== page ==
"You insist on turning the conversation to emotional concerns. My concern is Spock's logical thought processes. Nothing else. Vulcan is a society based on logic. Half human, or not, he has the ability to function within it, and I will see him properly trained to do so. It is not pride, or embarrassment, but my duty. And it is yours. You will therefore cease to instruct him in your version of chess."

"I didn't instruct him. I just played with him."

"Then don't play with him," he snapped back, finally losing some of his Vulcan control.

"Go to hell," I answered, and flinging the basket of plomeek at his head, had the satisfaction of seeing him duck.


"You're lucky I'm not that emotional. It could have been a knife," I retorted. "And don't you dare tell me what I can and can't do with my son. My son, Sarek. Not just yours."

He closed his eyes for a moment, as if struggling to regain his control, realizing he'd crossed a line. And then finally sighed. "Is there any point at which we can compromise in this? I don't think I am asking for much."

"Not much," I agreed bitterly. "You just want it all, as usual. Your human wife, and your Vulcan son, and everything perfect in your neat little Vulcan world."

"There is nothing neat in this Vulcan world," Sarek sighed, and began to gather the tossed around vegetables.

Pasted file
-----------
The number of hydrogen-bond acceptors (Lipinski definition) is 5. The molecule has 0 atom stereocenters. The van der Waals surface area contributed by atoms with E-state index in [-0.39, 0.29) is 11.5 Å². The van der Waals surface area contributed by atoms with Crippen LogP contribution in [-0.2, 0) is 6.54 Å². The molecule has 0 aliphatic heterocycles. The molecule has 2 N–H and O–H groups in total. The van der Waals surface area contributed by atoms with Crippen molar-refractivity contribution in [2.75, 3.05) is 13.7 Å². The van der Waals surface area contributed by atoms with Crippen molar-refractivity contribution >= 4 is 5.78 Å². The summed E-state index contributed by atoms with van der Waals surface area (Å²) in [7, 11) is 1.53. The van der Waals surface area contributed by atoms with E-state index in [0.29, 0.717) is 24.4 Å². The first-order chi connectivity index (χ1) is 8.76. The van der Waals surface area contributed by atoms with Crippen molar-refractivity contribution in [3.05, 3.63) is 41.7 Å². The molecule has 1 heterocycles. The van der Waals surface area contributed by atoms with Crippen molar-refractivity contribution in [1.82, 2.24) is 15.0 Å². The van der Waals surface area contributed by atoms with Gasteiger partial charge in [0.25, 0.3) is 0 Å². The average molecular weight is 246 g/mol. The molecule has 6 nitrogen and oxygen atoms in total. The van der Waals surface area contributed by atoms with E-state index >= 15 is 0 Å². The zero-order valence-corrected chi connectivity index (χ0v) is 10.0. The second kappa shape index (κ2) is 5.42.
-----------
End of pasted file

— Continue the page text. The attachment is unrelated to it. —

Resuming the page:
"Leave them," I snapped. "I like them where they are. We need a little disorder and chaos in this house. And if I wanted them picked up, I wouldn't have flung them at you."

"Amanda. I don't wish to be at odds with you. I regret if I offended you."

"That's not good enough."

He eyed me warily. "What do you want?"

I drew a breath, striving for calm myself. "Tell Spock you're proud of him."

Sarek shook his head. "I am not."

"Not even a little bit?"

"No. And he would not believe me if I said so."

I sighed, and rubbed my forehead. "Sometimes, I really, really, really hate you."

"What I do, I do for Spock. Whether you believe it or not."

"I find it very hard to believe that now."

"Amanda. There must be something."

I sighed. "Then promise me that someday you will."

"Will what?" he asked.

"Be proud of him. Don't tell me you can't – Vulcans feel pride. You do, certainly. And tell him so."

"I will not promise," Sarek warned, but at my warning look, he relented. "But if I do, I will."

"And don't be too hard on him now. It's mostly my fault, you know."

"That I can well believe."

"Don't push your luck," I said darkly. "I've still got a whole basket of vegetables here, just itching to be airborne. Not to mention a rack of cleavers, razor sharp."

"Then it is best I restrain you," he said, and approached.